Quick search for word ‘lung’ showed word origin came from words for light as in not heavy because lungs of animals would float in water. (Thesaurus.com)
Can you believe that symptoms of tuberculosis used to be thought of as glamorous in the late 18th and early 19th century? I read that recently in an article from Hyperallergic. Maybe it’s not hard to believe because people with anorexic appearance are sometimes admired nowadays. I thought I was reaching an end in my genealogical research but I am still learning a few things. Some sad things I have read are that people in those early days, 1800s to early 1900s, died of drowning, appendicitis, and tuberculosis sometimes called phthisis. Death certificates cited lack of medical care. People even died in workhouses. Many children died young. I thought some of my ancestors would have given up after losing a spouse or their children. Especially during the hard years before and during WWII in Europe. I later discovered that some remarried and had more children. To me this illustrates their courage and optimism.
Stream of Consciousness Saturday is hosted by Linda G Hill. Today’s prompt was ‘organ’, to pick an organ and write about it. Featured image of a painting by Edvard Munch of his sister Sophie who died of tuberculosis when he was 14.
Out of clues or leads to information about my ancestors and their descendants. I have been on an engrossing journey finding out about relatives I had never known I had. This includes finding out that my grandmother’s maiden name was different from what most of her family had thought. One of my aunt’s had written me about her maiden name over 30 years ago and I thought she was confused. I recently found a marriage record and my aunt was right. I was having trouble finding a record of my grandmother’s birth in Ireland and with the change in her maiden name, I found her. Now if I could only find out if any relatives are still living in Ireland.
I have been corresponding with a nice lady at a Irish Genealogy Center and she has been very helpful, too.
Herman Moll’s Map of Tipperary 1714 via Wikimedia.org
Nenagh, Tipperary via National Library of Ireland on Flickr
Stream of Consciousness Saturday is hosted by Linda G Hill. Prompt today is to start and end post with a three-letter word.
Even though the sound of it is something quite percocious….It sounds a little gushy but I am excited to find I have cousins in California that I did not know I had. Through the genealogy research I have been doing so intently I found some new relatives. I am very happy about it because I had a small family and now many of them are deceased. My research has led me to ancestors in Ireland, England, Canada, and Scotland. I am feeling more connected to and a part of this family history. I still have a lot to find out but it wonderful to find more family in my own backyard. Amazing and super.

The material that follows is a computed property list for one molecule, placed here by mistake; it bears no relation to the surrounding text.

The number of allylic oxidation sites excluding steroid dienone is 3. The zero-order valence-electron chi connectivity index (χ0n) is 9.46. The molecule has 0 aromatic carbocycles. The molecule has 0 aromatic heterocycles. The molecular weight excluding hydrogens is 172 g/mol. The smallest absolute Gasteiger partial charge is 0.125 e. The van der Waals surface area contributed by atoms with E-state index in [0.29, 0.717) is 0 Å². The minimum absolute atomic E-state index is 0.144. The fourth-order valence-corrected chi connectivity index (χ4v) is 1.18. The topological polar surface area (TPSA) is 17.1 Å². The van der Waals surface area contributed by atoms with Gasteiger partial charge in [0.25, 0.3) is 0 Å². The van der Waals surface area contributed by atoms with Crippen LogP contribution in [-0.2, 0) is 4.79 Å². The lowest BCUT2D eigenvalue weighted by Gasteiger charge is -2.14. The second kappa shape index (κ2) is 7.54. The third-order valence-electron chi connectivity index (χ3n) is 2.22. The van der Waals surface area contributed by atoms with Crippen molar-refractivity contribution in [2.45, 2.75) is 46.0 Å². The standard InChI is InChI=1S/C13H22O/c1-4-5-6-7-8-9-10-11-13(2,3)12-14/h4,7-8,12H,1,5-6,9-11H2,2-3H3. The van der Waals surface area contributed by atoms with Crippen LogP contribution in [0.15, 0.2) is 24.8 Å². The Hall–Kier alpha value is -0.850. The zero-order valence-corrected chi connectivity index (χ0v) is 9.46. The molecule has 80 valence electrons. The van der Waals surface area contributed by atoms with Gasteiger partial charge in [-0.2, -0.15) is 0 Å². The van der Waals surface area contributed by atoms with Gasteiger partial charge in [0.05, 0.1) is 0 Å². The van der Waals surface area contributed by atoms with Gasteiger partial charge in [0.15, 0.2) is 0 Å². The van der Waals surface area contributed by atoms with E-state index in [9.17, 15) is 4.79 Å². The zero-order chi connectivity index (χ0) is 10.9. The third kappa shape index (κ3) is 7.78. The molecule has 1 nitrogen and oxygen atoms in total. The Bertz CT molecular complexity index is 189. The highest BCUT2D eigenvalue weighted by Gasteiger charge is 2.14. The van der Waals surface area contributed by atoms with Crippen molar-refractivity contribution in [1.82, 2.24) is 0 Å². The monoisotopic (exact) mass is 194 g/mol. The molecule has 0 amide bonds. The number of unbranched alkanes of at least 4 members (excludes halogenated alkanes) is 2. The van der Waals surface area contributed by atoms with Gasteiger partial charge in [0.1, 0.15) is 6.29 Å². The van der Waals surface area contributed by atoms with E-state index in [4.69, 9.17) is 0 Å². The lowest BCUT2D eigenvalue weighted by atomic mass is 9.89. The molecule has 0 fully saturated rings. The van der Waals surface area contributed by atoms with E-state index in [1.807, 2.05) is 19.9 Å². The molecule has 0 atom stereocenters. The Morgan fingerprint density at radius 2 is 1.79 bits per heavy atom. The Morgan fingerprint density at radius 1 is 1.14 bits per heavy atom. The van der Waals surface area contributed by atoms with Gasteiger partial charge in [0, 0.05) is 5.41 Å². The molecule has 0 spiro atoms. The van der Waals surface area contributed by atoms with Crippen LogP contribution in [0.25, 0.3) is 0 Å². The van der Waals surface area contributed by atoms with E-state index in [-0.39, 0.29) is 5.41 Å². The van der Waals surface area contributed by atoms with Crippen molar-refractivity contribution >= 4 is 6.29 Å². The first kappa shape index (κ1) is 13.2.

Stream of Consciousness Saturday is hosted by Linda G Hill. The prompt for today is ‘sup.’ Featured image of ‘Ornamental knot’ by AnonMoos on Wikimedia.org
The path of ex-prison inmates can often be a dark one. It is difficult to reintegrate into society and find people willing to give you a second chance. This month’s story is from the LA Times by Gale Holland about a woman, Susan Burton, who had been in prison 6 times in 20 years and is now dedicating herself to preventing other women from following the same path with her organization “A NewWay of Life Re-entry Project.” Her group has “thrown a lifeline to about 1,000 other women to interrupt the incarceration cycle that held her for 20 years; the project operates homes to help women leaving prison get back on their feet.”
You can read more about this remarkable woman and the work she is doing here: Turning prison past into a life’s calling
This story is part of the monthly We Are The World Blogfest #WATWB. This month’s edition is hosted by Shilpa Garg, Simon Falk, Mary J Giese, Dan Antion, Damyanti Biswas.
Whilst trimming the spittle bugs off my rosemary bush I spotted a tiny bright green grasshopper. It could be a katydid which is not good for our small citrus trees. I hope katydids like to eat spittle bugs. 🙂
Green Bug via Pixabay.com
Featured image of little grasshopper/katydid by Brett_Hondow on Pixabay.com
You may wonder why I haven’t been writing much lately. I’m still going a little buggy with the genealogical research. Genealogical, that word is a mouthful all by itself. I first thought genealogy should be spelled geneology. I should pronounce it gee-nee-aal-oh-gee but I want to pronounce it gee-nee-all-oh-gee. This is how I think when I have been doing too much research.
Talking about bugs, the spittle bugs are back on my rosemary bush. Yippee.
Stream of Consciousness Saturday is hosted by Linda G Hill. The word for today is ‘bug.’ Featured image Spittlebug nymph by David Iliff on Wikimedia.
Rabbits in my yard and I have been going down a rabbit hole. I don’t mean I am diving into rabbit dens. I have been traveling down a twisting passage following the trail of my ancestors’ lives. I have found a lot and not quite enough, birth and marriage records, towns where they lived, even some old addresses. It was exciting to see names on passenger lists of ships and trains. Names mentioned in newspaper obituaries confirming names of children. A great-uncle’s name mentioned on a train passenger list told me he lived in Montreal. A great-grandmother’s journey traced from her marriage in England to her death in California. I have come to realize that these are only the tracks and traces of lives. It makes me wish I could find their diaries so I could really get to know them.
Stream of Consciousness Saturday is hosted by Linda G Hill. “Your Friday prompt for Stream of Consciousness Saturday is “start with a noun.” Start your post with a noun, and write about whatever it is. Have fun!”
Featured image ‘Great Northern Railway’ of Canada via Wikimedia.